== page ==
Also, of course, you want links. Everyone knows you want links. But the links, of course, should be topical. If there is a forum in your industry or a blog in your industry or a magazine in your industry or a newspaper, anything like that in your industry, if they’re not talking about you, that’s a problem. You want to make sure they’re talking about you, and, of course, it should be in a positive way. Hopefully, they’re not talking about you in a negative way. That could be an issue.
Finally, you want to make sure you get reviews. The four star rating, nine out of ten blips, eight out of four blops, whatever it is, you want to make sure you get reviews, and they should be on independently verified sources, but also that Google can read, so Yelp, Zagat, and Google+. If you’re not a local-based business, you still probably want some good reviews or references from the Better Business Bureau or Wikipedia or any kind of these other forums I talked about that are your industry specific. That is all telling Google that this site is a quality site.
Three, you want to make sure you have reputable business information on every page. This was something that was a little bit striking, that a lot of people don’t know about. You want to make sure that you have on every page your address, your phone, and contact information. You want to make sure on your site you have a robust mission statement, a robust company directory. Not just a form with just kind of a standard WordPress form, where you click it and it might email somebody or it might not. You want to make sure that all the business information on your website, the phone number, the address are current and correct and that they can easily contact you and tell that you’re a reputable business from any given page. That includes copyright information as well. You want to make sure your copyright is up to date on the site.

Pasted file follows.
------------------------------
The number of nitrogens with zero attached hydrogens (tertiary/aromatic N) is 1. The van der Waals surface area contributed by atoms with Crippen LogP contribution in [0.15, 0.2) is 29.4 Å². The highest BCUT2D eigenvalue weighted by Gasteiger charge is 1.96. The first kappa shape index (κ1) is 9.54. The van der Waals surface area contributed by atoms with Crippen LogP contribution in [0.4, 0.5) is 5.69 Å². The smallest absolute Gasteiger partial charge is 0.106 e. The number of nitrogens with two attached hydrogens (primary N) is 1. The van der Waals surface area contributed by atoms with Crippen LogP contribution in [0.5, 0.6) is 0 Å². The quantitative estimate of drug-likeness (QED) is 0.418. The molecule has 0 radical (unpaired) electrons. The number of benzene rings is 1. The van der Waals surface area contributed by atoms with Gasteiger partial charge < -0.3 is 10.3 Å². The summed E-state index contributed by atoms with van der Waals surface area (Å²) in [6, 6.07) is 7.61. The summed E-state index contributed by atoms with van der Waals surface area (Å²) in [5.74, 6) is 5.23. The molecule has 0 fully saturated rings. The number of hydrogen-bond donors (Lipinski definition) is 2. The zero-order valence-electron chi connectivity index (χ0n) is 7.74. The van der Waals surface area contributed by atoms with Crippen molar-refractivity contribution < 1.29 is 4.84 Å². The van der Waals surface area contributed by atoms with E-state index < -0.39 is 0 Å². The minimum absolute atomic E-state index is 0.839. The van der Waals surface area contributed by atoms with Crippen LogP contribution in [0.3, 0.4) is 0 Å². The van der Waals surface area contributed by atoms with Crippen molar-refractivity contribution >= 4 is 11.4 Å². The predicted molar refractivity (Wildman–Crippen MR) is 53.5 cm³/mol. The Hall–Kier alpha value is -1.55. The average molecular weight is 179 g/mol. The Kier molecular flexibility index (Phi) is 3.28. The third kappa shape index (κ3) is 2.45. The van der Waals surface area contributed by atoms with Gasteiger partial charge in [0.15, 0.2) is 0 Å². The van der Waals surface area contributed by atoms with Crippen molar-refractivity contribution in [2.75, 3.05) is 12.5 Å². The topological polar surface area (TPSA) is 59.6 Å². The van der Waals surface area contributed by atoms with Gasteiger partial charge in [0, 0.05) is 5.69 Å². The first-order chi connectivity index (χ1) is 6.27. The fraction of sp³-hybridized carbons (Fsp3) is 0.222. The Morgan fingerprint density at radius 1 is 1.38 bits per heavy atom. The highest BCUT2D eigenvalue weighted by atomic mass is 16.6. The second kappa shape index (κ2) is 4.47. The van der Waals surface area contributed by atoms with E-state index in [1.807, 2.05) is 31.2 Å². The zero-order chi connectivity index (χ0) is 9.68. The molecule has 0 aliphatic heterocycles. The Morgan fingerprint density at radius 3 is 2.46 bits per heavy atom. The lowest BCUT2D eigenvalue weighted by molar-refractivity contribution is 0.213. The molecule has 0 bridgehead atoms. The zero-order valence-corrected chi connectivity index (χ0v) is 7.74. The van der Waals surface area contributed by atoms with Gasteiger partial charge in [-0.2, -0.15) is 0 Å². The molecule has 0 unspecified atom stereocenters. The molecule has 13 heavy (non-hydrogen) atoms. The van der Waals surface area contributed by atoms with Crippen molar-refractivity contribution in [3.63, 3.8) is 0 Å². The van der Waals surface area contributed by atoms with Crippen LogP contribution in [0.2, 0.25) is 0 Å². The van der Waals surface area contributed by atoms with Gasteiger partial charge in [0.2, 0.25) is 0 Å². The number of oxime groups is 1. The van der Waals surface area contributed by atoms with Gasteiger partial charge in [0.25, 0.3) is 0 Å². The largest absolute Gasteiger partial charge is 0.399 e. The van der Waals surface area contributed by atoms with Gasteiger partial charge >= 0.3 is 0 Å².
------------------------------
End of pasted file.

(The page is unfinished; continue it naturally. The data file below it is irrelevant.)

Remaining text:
Finally, you want to make sure you cite your sources. Google is a company run by academics, and so it should be unsurprising to find that these academics want you to — what did they tell you in college — cite your sources. So if there are any big Wikipedia articles or any larger industry related websites that talk about your information, you should be giving a link out to those people. You should be citing your source and indicating to Google that you’re an upstanding web citizen, or, at the very least, you know who the big dogs are in your industry and you’re citing those sources when it is applicable.